Last month I wrote about how Lupe Fiasco makes it hard to be a Lupe fan. It’s a struggle supporting one of the most gifted rappers alive who, thanks to label politics, broken promises and a dose of self-sabotaging, never quite fulfilled his potential as a hip-hop savior. I hate to sound like one of those people from “Hater Hop,” but it’s becoming even harder to be a Lupe fan lately.
Today, the Chicago rapper released a new single called “Made In the USA.” The song will appear on Lupe’s upcoming album DROGAS Light which, after being delayed due to “clearances and mixing issues,” will now arrive early next year. “Made In the USA” is an improvement on the painfully uninspired “Pick Up the Phone” (not to be confused with the Travis Scott, Young Thug, and Quavo song) which Lupe dropped this past summer, but it’s not exactly filling me with confidence for DROGAS Light either.
Sonically, “Made In the USA” is a ham-handed attempt at blending EDM with trap, a perverse creation that should have died out years ago (not that EDM blended well with trap in the first place). The song sounds like a leftover from 2011’s Friend of the People that should have been left on the cutting room floor. Lupe Fiasco’s fascination with these type of beats mystifies me. Maybe Nas should A&R DROGAS Light instead.
Like a lot of Lupe’s weaker efforts, however, what “Made In the USA” lacks in production, it makes up for in penmanship. Adopting a Future-esque staccato flow, the Chicago emcee proves Donald Trump wrong and reminds us of all the wonderful things made in the U.S. of A.: “My AR-15 from California / My cocaine come from Arizona.” It’s somehow both a triumphant and depressing anthem of national pride.
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Put the jigsaw together and “Made In the USA” sounds like the kind of song Eminem would have released at any point in the last decade: lyrically sharp, thematically powerful, and musically awfully.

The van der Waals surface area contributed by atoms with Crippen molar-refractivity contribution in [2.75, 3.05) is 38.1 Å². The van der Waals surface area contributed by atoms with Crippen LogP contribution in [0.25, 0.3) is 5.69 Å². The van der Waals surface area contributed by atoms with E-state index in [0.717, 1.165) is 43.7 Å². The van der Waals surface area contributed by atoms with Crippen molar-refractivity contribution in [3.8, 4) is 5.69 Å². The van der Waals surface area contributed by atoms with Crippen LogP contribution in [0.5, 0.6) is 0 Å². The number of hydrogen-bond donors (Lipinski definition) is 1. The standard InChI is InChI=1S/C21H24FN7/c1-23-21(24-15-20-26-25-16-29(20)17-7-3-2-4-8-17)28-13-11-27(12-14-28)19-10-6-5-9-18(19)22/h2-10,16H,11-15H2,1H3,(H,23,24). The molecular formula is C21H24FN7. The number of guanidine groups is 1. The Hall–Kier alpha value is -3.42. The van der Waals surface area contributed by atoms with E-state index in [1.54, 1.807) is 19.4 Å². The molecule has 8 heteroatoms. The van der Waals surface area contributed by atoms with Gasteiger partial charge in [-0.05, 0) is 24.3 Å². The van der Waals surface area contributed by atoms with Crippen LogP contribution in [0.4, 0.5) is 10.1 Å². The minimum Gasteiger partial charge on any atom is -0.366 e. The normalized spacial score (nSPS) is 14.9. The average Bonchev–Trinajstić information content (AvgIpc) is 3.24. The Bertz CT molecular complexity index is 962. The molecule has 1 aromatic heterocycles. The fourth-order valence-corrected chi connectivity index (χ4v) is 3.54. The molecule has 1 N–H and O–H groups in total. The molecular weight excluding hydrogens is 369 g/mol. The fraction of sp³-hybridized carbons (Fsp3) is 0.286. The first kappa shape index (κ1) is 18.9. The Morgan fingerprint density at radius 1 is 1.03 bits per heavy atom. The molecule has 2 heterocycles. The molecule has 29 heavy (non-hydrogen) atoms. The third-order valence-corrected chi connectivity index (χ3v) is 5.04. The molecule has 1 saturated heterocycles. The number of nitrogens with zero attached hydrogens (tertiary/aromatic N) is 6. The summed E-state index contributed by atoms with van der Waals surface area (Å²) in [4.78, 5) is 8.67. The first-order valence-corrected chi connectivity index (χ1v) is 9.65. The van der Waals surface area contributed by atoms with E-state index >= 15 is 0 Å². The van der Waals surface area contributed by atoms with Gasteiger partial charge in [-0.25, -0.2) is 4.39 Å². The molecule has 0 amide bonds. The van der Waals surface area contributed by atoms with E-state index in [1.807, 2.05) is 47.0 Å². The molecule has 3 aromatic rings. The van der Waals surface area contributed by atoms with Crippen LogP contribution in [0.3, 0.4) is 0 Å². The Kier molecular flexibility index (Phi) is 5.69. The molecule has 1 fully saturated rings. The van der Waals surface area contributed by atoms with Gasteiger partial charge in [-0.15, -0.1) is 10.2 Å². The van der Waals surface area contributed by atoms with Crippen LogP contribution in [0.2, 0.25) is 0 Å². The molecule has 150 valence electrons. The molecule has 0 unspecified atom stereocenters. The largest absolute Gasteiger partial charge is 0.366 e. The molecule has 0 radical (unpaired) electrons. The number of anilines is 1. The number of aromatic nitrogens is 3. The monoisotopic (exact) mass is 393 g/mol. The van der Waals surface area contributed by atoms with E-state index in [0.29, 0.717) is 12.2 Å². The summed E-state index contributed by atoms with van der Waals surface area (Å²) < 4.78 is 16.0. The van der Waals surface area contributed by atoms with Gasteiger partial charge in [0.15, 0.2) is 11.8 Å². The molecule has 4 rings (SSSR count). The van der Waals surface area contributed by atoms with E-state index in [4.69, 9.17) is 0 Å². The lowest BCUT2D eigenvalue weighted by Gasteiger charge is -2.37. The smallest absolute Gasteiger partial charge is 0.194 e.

“Made In the USA” is just the second proper single we’ve heard from DROGAS Light, though Lupe has performed and previewed plenty of material in recent years. Some snippets sound soulful and delightful, others sound like the type of radio-ready singles Atlantic Records would have coerced Lupe to make — like the Chris Brown-assisted “Crack.”
The thing is, Lupe Fiasco isn’t signed to Atlantic anymore. DROGAS Light (1st & 15th/Thirty Tigers) will be the first independent album of Lupe’s career. He’s finally free to make the music he’s always wanted to make without a major label on his back. Yet his first two singles are “Pick Up the Phone” and “Made In the USA.” What a strange regression from Tetsuo & Youth (which, ironically, was released by Atlantic).
DROGAS Light, as the title suggests, is an album made up of leftover material, so maybe I should lower my expectations a little. If all goes to plan, Lupe Fiasco will release another two albums—DROGAS and Skulls—in 2017 before hanging up his mic, so hopefully, the good Lupe albums will outnumber the bad ones. Hey, a man can hope, right?
But if there’s anything I’ve learned being a Lupe fan over the years, betting on Lupe Fiasco is risky business.